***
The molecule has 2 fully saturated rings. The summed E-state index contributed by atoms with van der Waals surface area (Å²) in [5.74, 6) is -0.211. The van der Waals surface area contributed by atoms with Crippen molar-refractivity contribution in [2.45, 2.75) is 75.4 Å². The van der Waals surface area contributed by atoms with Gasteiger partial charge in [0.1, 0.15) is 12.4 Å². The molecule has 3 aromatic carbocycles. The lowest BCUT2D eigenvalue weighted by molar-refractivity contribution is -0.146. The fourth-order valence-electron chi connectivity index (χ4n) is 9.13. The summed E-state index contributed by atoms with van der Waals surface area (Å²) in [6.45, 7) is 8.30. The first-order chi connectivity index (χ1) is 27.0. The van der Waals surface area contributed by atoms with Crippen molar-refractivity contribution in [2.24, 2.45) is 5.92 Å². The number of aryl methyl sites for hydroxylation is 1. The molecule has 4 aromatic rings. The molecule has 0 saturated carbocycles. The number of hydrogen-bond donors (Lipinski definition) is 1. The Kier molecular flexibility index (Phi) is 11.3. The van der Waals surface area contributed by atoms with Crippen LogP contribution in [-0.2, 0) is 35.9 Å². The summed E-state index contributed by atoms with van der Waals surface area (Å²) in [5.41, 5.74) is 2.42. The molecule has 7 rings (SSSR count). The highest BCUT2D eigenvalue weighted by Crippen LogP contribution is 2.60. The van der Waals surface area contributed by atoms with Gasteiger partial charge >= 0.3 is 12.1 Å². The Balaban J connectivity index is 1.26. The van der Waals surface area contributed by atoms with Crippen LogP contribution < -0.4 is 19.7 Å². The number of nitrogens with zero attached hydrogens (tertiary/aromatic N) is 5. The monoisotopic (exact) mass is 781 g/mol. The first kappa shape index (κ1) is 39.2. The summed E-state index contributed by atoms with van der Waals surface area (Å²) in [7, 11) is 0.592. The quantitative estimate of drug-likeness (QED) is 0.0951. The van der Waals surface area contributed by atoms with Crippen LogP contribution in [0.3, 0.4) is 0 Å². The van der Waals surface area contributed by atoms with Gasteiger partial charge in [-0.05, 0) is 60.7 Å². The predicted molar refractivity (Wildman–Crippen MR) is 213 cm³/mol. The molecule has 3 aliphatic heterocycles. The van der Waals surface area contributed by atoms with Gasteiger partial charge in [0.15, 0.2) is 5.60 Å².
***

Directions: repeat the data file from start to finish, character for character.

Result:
The molecule has 2 fully saturated rings. The summed E-state index contributed by atoms with van der Waals surface area (Å²) in [5.74, 6) is -0.211. The van der Waals surface area contributed by atoms with Crippen molar-refractivity contribution in [2.45, 2.75) is 75.4 Å². The van der Waals surface area contributed by atoms with Gasteiger partial charge in [0.1, 0.15) is 12.4 Å². The molecule has 3 aromatic carbocycles. The lowest BCUT2D eigenvalue weighted by molar-refractivity contribution is -0.146. The fourth-order valence-electron chi connectivity index (χ4n) is 9.13. The summed E-state index contributed by atoms with van der Waals surface area (Å²) in [6.45, 7) is 8.30. The first-order chi connectivity index (χ1) is 27.0. The van der Waals surface area contributed by atoms with Crippen molar-refractivity contribution in [2.24, 2.45) is 5.92 Å². The number of aryl methyl sites for hydroxylation is 1. The molecule has 4 aromatic rings. The molecule has 0 saturated carbocycles. The number of hydrogen-bond donors (Lipinski definition) is 1. The Kier molecular flexibility index (Phi) is 11.3. The van der Waals surface area contributed by atoms with Crippen LogP contribution in [-0.2, 0) is 35.9 Å². The summed E-state index contributed by atoms with van der Waals surface area (Å²) in [5.41, 5.74) is 2.42. The molecule has 7 rings (SSSR count). The highest BCUT2D eigenvalue weighted by Crippen LogP contribution is 2.60. The van der Waals surface area contributed by atoms with Gasteiger partial charge >= 0.3 is 12.1 Å². The Balaban J connectivity index is 1.26. The van der Waals surface area contributed by atoms with Crippen LogP contribution < -0.4 is 19.7 Å². The number of nitrogens with zero attached hydrogens (tertiary/aromatic N) is 5. The monoisotopic (exact) mass is 781 g/mol. The first kappa shape index (κ1) is 39.2. The summed E-state index contributed by atoms with van der Waals surface area (Å²) in [7, 11) is 0.592. The quantitative estimate of drug-likeness (QED) is 0.0951. The van der Waals surface area contributed by atoms with Crippen LogP contribution in [0.3, 0.4) is 0 Å². The van der Waals surface area contributed by atoms with Gasteiger partial charge in [-0.05, 0) is 60.7 Å². The predicted molar refractivity (Wildman–Crippen MR) is 213 cm³/mol. The molecule has 3 aliphatic heterocycles. The van der Waals surface area contributed by atoms with Gasteiger partial charge in [0.15, 0.2) is 5.60 Å².